This turned into "dictatorship of the most stubborn", where one woman in the group refused to go along with any decision she didn't like. She was eventually fired, but it took a while.
While the concept of “Teamwork” is a good one in business, there also should also be a system where excellence is rewarded and incompetence “corrected”.
It’s Really Cooking Along Great, isn’t It? :-)
Enron did the same thing.
There is always someone like that in every group!
If I worked in a cubicle.....that would be *me* throwing paper airplanes...I just know it.
Apple made their products too good, if anything.....People don’t feel the need to upgrade from the Apple products they bought 3 or 4 years ago.
Massachusetts College of Art Class of 1974.
A State College.
That probably explains a LOT! :-)
Look at Sprint as a current example. They were the leaders in 3g/4g cellular when they built a national WiMax network. Unfortunately, the industry eventually settled on LTE and Sprint went from first to last as they are trying to catch up. They are dismantling their WiMax network and scrambling to build LTE.
At least four separate subthreads. :’)
If you tear that image into four equal pieces, I’ll give you a quarter.
WiMax suffered from that ill-considered lawsuit from Clear, on the stupid litigation ideas list, it probably nudges that $60 million lawsuit their record label brought against the band Boston because the third album took so long.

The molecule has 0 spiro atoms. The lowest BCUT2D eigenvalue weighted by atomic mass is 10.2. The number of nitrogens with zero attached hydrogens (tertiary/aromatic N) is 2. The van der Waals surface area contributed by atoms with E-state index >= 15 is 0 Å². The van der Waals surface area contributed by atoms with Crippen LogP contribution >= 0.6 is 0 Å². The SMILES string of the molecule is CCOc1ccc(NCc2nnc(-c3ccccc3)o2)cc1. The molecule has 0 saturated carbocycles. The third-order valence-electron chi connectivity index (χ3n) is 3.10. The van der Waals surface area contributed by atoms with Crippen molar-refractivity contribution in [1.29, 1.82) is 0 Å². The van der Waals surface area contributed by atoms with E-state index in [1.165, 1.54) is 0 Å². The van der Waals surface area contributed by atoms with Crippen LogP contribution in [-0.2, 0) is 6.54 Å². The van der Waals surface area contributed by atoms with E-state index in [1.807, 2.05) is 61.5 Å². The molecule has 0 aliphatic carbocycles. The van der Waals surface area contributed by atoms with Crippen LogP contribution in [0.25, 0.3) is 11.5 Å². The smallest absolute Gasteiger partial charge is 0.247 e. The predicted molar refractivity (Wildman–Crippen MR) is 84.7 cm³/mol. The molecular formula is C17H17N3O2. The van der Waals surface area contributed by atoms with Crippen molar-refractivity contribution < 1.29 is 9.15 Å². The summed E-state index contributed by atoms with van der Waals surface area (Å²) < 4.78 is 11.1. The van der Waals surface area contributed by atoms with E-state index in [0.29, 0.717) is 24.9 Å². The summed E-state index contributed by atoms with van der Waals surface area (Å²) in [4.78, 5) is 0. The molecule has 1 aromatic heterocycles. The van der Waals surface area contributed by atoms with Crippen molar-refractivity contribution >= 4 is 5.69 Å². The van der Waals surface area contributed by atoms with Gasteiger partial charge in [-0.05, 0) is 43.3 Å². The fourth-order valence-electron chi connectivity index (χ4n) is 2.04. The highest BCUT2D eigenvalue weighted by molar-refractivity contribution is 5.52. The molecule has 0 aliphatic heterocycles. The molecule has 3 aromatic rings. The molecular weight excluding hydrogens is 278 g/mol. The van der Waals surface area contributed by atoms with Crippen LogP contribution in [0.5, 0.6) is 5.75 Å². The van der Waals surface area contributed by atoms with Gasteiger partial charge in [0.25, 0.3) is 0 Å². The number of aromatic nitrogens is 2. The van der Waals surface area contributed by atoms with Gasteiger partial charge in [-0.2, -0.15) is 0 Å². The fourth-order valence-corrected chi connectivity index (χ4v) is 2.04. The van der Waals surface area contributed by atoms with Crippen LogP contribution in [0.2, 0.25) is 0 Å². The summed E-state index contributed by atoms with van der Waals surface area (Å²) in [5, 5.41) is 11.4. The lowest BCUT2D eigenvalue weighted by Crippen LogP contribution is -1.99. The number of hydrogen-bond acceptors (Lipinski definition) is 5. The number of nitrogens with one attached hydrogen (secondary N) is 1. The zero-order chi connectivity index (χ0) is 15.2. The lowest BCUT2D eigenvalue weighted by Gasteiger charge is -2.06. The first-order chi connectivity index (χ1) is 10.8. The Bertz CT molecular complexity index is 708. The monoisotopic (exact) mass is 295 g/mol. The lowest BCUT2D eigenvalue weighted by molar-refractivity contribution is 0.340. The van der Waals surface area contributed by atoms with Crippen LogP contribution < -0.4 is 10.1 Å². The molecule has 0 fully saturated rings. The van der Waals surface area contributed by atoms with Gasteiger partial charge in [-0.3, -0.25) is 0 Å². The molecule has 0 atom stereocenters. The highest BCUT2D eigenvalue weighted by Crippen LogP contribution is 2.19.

Also, the WiMax buildout didn’t reach much beyond urban areas, but because it has a long range (perhaps 25 miles line of sight), it was offered in areas which didn’t really have coverage, so someone got sued for that idea. WiMax would work, but the dropouts and resends drastically increase with distance.
Sprint offers LTE where I live here in the Boonies (actually, I’m about three miles past the Boonies, but anyway), and no one else does (yet, and probably won’t until LTE is itself superseded); Costco’s price on it is $67 unlimited data, I’ve definitely been thinking about it.
What is needed is 100% optic line coverage, everywhere; all the TV, phone, and web services would be offered on that; and the network would be the sole delivery channel for all land line biz, and jointly owned. The installation costs would be offset by the copper recovery and recycling value as the old lines are removed from trenches and poles.
A good manager will hire smart and able people, who will naturally gravitate to him. He's not intimidated by people smarter than himself.
A poor manager not only will not, but cannot surround himself with good people. He wouldn't know a good employee if he saw one, would probably find be repulsed by somebody smarter than himself, and good people tend to stay away from fools.